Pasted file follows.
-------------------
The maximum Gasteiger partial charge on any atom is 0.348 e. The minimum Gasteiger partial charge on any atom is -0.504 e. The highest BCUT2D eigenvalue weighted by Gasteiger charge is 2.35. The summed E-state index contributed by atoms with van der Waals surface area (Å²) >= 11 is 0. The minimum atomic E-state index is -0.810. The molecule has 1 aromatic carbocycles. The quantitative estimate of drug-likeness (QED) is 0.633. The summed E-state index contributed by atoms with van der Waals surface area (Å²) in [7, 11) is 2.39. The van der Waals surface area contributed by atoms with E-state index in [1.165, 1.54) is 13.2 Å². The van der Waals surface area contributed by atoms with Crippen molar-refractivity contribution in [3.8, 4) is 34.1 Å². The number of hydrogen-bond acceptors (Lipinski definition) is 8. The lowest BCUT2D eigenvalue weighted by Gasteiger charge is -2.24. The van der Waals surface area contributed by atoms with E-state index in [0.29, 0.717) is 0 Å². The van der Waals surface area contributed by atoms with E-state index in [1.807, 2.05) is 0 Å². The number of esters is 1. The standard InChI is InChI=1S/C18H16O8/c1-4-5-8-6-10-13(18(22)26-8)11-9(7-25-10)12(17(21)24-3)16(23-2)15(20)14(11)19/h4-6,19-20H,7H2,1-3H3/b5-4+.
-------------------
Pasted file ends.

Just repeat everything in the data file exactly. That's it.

The maximum Gasteiger partial charge on any atom is 0.348 e. The minimum Gasteiger partial charge on any atom is -0.504 e. The highest BCUT2D eigenvalue weighted by Gasteiger charge is 2.35. The summed E-state index contributed by atoms with van der Waals surface area (Å²) >= 11 is 0. The minimum atomic E-state index is -0.810. The molecule has 1 aromatic carbocycles. The quantitative estimate of drug-likeness (QED) is 0.633. The summed E-state index contributed by atoms with van der Waals surface area (Å²) in [7, 11) is 2.39. The van der Waals surface area contributed by atoms with E-state index in [1.165, 1.54) is 13.2 Å². The van der Waals surface area contributed by atoms with Crippen molar-refractivity contribution in [3.8, 4) is 34.1 Å². The number of hydrogen-bond acceptors (Lipinski definition) is 8. The lowest BCUT2D eigenvalue weighted by Gasteiger charge is -2.24. The van der Waals surface area contributed by atoms with E-state index in [0.29, 0.717) is 0 Å². The van der Waals surface area contributed by atoms with E-state index in [1.807, 2.05) is 0 Å². The number of esters is 1. The standard InChI is InChI=1S/C18H16O8/c1-4-5-8-6-10-13(18(22)26-8)11-9(7-25-10)12(17(21)24-3)16(23-2)15(20)14(11)19/h4-6,19-20H,7H2,1-3H3/b5-4+.